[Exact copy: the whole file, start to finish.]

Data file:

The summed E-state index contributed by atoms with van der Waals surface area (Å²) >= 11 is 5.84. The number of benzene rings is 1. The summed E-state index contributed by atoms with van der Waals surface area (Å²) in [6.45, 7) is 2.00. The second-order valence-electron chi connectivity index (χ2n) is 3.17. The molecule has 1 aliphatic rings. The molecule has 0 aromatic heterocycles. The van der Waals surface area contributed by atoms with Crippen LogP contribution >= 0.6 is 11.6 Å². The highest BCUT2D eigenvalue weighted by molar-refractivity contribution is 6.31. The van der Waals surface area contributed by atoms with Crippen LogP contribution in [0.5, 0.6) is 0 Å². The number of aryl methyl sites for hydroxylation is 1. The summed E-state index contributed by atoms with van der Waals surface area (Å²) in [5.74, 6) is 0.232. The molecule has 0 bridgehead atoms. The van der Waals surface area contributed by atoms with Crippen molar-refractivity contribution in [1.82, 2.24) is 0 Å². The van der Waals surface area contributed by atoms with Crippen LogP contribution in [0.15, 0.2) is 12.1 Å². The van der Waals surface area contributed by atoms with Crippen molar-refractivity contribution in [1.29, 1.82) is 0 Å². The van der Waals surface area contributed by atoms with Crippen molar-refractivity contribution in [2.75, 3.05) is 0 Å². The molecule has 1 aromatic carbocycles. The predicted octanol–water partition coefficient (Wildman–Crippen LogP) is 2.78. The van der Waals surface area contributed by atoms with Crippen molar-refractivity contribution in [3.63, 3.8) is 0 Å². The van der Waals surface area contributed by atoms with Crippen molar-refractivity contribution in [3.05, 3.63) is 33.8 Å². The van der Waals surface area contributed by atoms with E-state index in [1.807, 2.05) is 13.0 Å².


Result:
The summed E-state index contributed by atoms with van der Waals surface area (Å²) >= 11 is 5.84. The number of benzene rings is 1. The summed E-state index contributed by atoms with van der Waals surface area (Å²) in [6.45, 7) is 2.00. The second-order valence-electron chi connectivity index (χ2n) is 3.17. The molecule has 1 aliphatic rings. The molecule has 0 aromatic heterocycles. The van der Waals surface area contributed by atoms with Crippen LogP contribution >= 0.6 is 11.6 Å². The highest BCUT2D eigenvalue weighted by molar-refractivity contribution is 6.31. The van der Waals surface area contributed by atoms with Crippen LogP contribution in [0.5, 0.6) is 0 Å². The number of aryl methyl sites for hydroxylation is 1. The summed E-state index contributed by atoms with van der Waals surface area (Å²) in [5.74, 6) is 0.232. The molecule has 0 bridgehead atoms. The van der Waals surface area contributed by atoms with Crippen molar-refractivity contribution in [1.82, 2.24) is 0 Å². The van der Waals surface area contributed by atoms with Crippen LogP contribution in [0.15, 0.2) is 12.1 Å². The van der Waals surface area contributed by atoms with Crippen molar-refractivity contribution in [1.29, 1.82) is 0 Å². The van der Waals surface area contributed by atoms with Crippen molar-refractivity contribution in [2.75, 3.05) is 0 Å². The molecule has 1 aromatic carbocycles. The predicted octanol–water partition coefficient (Wildman–Crippen LogP) is 2.78. The van der Waals surface area contributed by atoms with Crippen molar-refractivity contribution in [3.63, 3.8) is 0 Å². The van der Waals surface area contributed by atoms with Crippen molar-refractivity contribution in [3.05, 3.63) is 33.8 Å². The van der Waals surface area contributed by atoms with E-state index in [1.807, 2.05) is 13.0 Å².